For a great power to lead the world there are a few qualities that it should bring to the table. These include, but are not limited to, material strength, an aspiration for recognition, and sufficient international support. Does China currently possess these qualities?
Material strength is the idea that a great power can survive a natural disaster or a man-made catastrophe by virtue of its geographical advantage or large population. Russia, for instance, was able to hold back Napoleon’s ambitions and, later on, undermine Hitler’s aggression. The United States also had enough material strength to play a dominant role in rebuilding the world after the devastation of World War II. And, more recently, China’s material strength led it to dominate the regional response to the 1997 Asian financial crisis and the 2008 global financial crisis.
Leaders of great powers often feel obliged to take on more responsibility in governing the world. This sense of responsibility is rooted in national identity. But looking for this international recognition can lead to both the overestimation and underestimation of national power. Japan’s quest for dominance in Asia is a pertinent example of the former. And the latter can be seen in present day China, which is already a major power in the world but still unprepared to play its role.
Finally, great powers are expected by the rest of the world to provide leadership and help maintain international order as only great powers can be relied upon to do so.
China’s continuous economic growth over the past three decades has led to rising international expectations that it will take on a leadership role. New concepts such as a ‘G2’ of China and the United States, and the emergence of China as a ‘responsible stakeholder’ in the international order illustrate this trend. The rest of the world, and particularly the United States, has an important role to play in encouraging China to accomplish its mission in a constructive way.
But they must wait patiently as China is not ready to become a great power just yet. There are four reasons for this.
First, there is no domestic consensus within China. Chinese leaders and the Chinese people are deeply divided over a wide range of domestic issues, from the government’s role in economic and social life, to foreign policy issues such as the the South China Sea territorial disputes. New ‘leftist’ arguments (promulgated by scholars such as Wang Wen, Su Changhe, Wang Yiwei) currently hold favour in China, and tough nationalist arguments are on the rise. The rift between the left and the right in China is deepening. How can a divided China lead the world?
Second, China refuses to accept key values of the liberal international order such as democracy, liberty and the rule of law. In recent years, lecturers within China have been given repeated orders that they cannot discuss these values in the classroom. This raises more questions regarding China’s leadership potential.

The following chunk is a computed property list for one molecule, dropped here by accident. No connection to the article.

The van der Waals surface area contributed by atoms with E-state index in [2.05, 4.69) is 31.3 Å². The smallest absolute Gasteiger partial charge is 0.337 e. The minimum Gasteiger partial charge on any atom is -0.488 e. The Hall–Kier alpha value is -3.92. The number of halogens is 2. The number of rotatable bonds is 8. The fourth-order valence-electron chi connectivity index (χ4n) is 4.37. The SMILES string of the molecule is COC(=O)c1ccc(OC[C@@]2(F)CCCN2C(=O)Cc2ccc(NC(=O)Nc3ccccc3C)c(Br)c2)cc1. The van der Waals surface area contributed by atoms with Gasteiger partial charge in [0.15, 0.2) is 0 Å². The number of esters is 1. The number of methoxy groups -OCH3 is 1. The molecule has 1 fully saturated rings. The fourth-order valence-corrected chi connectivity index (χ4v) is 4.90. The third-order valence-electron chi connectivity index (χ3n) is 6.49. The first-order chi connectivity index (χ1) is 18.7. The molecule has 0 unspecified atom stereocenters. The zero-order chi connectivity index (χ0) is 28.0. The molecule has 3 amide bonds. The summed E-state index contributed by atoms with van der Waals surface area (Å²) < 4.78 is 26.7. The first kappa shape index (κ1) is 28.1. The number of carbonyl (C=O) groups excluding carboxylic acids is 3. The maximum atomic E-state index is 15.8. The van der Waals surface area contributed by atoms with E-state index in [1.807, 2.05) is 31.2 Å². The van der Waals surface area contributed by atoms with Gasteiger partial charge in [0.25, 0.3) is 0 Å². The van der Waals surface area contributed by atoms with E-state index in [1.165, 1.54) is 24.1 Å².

While rejecting popular liberal values, China also fails to provide any appealing alternatives. Communism has lost its attraction domestically and abroad, and the core values of Confucianism — which emphasise social hierarchies — appear unacceptable in light of the contemporary importance given to equality. China will be considered a leader once it either accepts the dominant liberal values or else establishes some viable alternative that is internationally acceptable.
Third, China does not provide sufficient public goods for the international community. The United States rose to global hegemon status by facilitating a diverse range of public goods under the umbrella of the Bretton Woods system. Thus far, China has initiated the Shanghai Cooperation Organization and is now leading development of the Asia Infrastructure Investment Bank, but these are only regional initiatives.
The provision of public goods is a function of both the material resources of a nation and its human resources. China is severely constrained in its ability to provide public goods due to the gap between skyrocketing demand for international talent and China’s actual domestic supply. For instance, until November 2011, there were only 519 Chinese young volunteers working in 19 countries, compared to the more than 220,000 American Peace Corps volunteers who have served in 140 countries since 1961.
China also lacks a ‘great power mentality’ that can inspire the world. The citizens of a great power should care about the wellbeing and prosperity of people both domestically and abroad. Great powers are expected to be happy to give more and take less, rather than operate on a strict cost–benefit basis.
But China is not ready to give more. China offers foreign aid bilaterally based upon mutual benefit rather than seeking to foster multilateralism. Foreign aid policy, more often than not, attracts fierce opposition in China. And, to make matters worse, nationalism is on the rise within the netizen community, a trend that will likely result in China’s isolation from the world rather than any deeper integration.
So, while it might be time for China to take on the burden of global responsibility on a partnership basis, China is still not ready to become the great power.
Liang Xiaojun is an Associate Professor in the Department of Diplomacy at China Foreign Affairs University, Beijing.
This first appeared in East Asia Forum here.
Image: Creative Commons.